As the anniversary of September 11th draws near, I wanted to introduce you to Claudia Martinez Foster. Claudia Martinez and Curt Foster were married in October of 2000. She was talking about starting a family. She loved children. She loved makeup. She had a fun life, and she had a job on the 105th floor of Tower One, World Trade Center. On September 11th, 2001, Claudia got up in the morning. She went to work, and she never came home.
I was introduced to Claudia’s story through a project called Project 2996, where bloggers were randomly assigned a victim of September 11th. We were asked to write about that individual every year for as long as we have a blog, to remember that person’s story and their sacrifice.
I was randomly assigned Claudia, and I couldn’t believe it for a lot of reasons. Number one, we were the same age. She was 26 when 9/11 happened, and I was 26 as well. She worked in the insurance industry as a broker assistant, and I worked in the insurance industry at Kemper Insurance as a national staffing manager and weirdly enough, the week before September 11th, I was in Tower One on the 35th and 36th floor as part of my job at Kemper Insurance.
Now a lot of people have 9/11 memories which they just throw out there. They talk about what they were eating or where they were. My 9/11 memory starts the week before when I was at the World Trade Center for training. While there, my office overlooked the Statue of Liberty. I visited Windows on the World and enjoyed a drink by the harbor. I remember thinking, “Oh my God, this is the corporate life. I have totally made it. I am finally a human resources executive.”
I left that trip on Friday, September 7th. I returned to work on Monday, September 10th and woke up late on Tuesday, September 11th. When the news broke, it hit me, I had just been there. I had made a whole bunch of new friends and we had over 200 employees in that location.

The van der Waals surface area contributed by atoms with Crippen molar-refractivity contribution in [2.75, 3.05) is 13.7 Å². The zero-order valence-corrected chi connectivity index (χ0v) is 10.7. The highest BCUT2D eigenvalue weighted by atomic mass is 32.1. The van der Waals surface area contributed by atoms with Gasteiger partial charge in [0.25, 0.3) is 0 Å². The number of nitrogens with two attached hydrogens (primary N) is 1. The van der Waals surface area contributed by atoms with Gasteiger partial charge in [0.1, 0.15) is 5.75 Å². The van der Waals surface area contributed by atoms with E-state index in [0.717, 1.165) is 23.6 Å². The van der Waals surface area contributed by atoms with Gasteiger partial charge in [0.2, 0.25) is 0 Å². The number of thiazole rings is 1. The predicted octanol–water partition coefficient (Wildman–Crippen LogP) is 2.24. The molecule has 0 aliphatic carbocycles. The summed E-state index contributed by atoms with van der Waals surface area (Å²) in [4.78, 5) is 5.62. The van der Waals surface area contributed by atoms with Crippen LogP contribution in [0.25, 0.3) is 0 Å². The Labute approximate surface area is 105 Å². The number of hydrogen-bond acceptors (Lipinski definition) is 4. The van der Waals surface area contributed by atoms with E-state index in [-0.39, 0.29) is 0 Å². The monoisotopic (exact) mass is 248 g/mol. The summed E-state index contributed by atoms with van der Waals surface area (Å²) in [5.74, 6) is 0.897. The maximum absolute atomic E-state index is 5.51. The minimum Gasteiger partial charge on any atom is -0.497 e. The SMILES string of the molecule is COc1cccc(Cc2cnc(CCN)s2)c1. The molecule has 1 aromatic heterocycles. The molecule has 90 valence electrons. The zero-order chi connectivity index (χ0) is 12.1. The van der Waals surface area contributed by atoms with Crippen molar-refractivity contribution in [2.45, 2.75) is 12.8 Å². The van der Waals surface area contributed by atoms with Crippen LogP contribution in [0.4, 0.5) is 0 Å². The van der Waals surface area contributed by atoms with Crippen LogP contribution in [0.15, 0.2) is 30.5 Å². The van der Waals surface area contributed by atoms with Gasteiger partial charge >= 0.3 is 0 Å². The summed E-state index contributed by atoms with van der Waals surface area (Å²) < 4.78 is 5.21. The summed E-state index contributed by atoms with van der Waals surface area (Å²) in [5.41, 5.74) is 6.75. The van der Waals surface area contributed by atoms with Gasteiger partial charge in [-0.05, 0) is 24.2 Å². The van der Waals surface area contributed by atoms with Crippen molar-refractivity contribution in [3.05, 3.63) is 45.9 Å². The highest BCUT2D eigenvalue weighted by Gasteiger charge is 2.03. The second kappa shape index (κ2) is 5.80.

The rest of the afternoon was a blur. Our VP of Human Resources called an emergency meeting. We were assigned a phone tree; those were the days before cell phones. I worked the phones all day long. I called co-workers who worked in the World Trade Center and I called their family members. I couldn’t just take the word of a relative who said that my co-worker was alive. I had to physically talk to them to be certain.
Out of all of the employees we had at Kemper Insurance, all of them had survived. It was such a blessing for them and for their families.
But it wasn’t a blessing for Claudia Martinez Foster or for the thousands of people who woke up that morning, were simply doing their job and died in the line of fire in a global war of terrorism.
I often think about all the people I met during my training visit to the World Trade Center; about the people in the elevators, the people working at Windows on the World, the people working at restaurants or at the gift shop, and people going up to work on the top floors. Many of them gone, gone for what is essentially a stupid reason.
They lost their lives because they went to work.
On September 11th, Claudia Martinez Foster lost her life at work and I will never stop writing about her. I will always remember her. I will always remember her story.
I pay tribute to Claudia, talk about old Labor Day traditions, and the emergence of the “New” Labor Day in a recent episode of Let’s Fix Work. If you would like to hear more, listen to the episode here.